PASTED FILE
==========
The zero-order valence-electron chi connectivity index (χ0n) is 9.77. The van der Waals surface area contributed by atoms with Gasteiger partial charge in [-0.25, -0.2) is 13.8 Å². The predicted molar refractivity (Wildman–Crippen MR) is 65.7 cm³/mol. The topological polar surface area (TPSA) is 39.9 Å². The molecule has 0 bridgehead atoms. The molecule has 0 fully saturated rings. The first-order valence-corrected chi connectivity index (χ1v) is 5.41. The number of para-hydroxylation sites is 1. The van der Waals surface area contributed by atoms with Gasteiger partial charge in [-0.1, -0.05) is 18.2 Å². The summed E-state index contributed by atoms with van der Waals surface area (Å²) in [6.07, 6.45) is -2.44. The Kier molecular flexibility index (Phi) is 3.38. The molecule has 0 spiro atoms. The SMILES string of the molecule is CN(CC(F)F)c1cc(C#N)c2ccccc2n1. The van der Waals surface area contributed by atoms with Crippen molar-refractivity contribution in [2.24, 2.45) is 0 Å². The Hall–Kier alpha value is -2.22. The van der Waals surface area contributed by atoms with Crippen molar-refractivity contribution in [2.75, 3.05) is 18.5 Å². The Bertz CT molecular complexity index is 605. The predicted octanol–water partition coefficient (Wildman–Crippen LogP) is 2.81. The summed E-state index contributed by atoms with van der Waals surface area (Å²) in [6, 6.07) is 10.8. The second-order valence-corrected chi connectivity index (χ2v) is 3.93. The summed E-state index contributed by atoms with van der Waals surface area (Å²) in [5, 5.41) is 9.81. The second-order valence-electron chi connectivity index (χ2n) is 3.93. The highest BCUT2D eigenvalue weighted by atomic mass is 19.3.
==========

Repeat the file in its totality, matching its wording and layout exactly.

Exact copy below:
The zero-order valence-electron chi connectivity index (χ0n) is 9.77. The van der Waals surface area contributed by atoms with Gasteiger partial charge in [-0.25, -0.2) is 13.8 Å². The predicted molar refractivity (Wildman–Crippen MR) is 65.7 cm³/mol. The topological polar surface area (TPSA) is 39.9 Å². The molecule has 0 bridgehead atoms. The molecule has 0 fully saturated rings. The first-order valence-corrected chi connectivity index (χ1v) is 5.41. The number of para-hydroxylation sites is 1. The van der Waals surface area contributed by atoms with Gasteiger partial charge in [-0.1, -0.05) is 18.2 Å². The summed E-state index contributed by atoms with van der Waals surface area (Å²) in [6.07, 6.45) is -2.44. The Kier molecular flexibility index (Phi) is 3.38. The molecule has 0 spiro atoms. The SMILES string of the molecule is CN(CC(F)F)c1cc(C#N)c2ccccc2n1. The van der Waals surface area contributed by atoms with Crippen molar-refractivity contribution in [2.24, 2.45) is 0 Å². The Hall–Kier alpha value is -2.22. The van der Waals surface area contributed by atoms with Crippen molar-refractivity contribution in [2.75, 3.05) is 18.5 Å². The Bertz CT molecular complexity index is 605. The predicted octanol–water partition coefficient (Wildman–Crippen LogP) is 2.81. The summed E-state index contributed by atoms with van der Waals surface area (Å²) in [6, 6.07) is 10.8. The second-order valence-corrected chi connectivity index (χ2v) is 3.93. The summed E-state index contributed by atoms with van der Waals surface area (Å²) in [5, 5.41) is 9.81. The second-order valence-electron chi connectivity index (χ2n) is 3.93. The highest BCUT2D eigenvalue weighted by atomic mass is 19.3.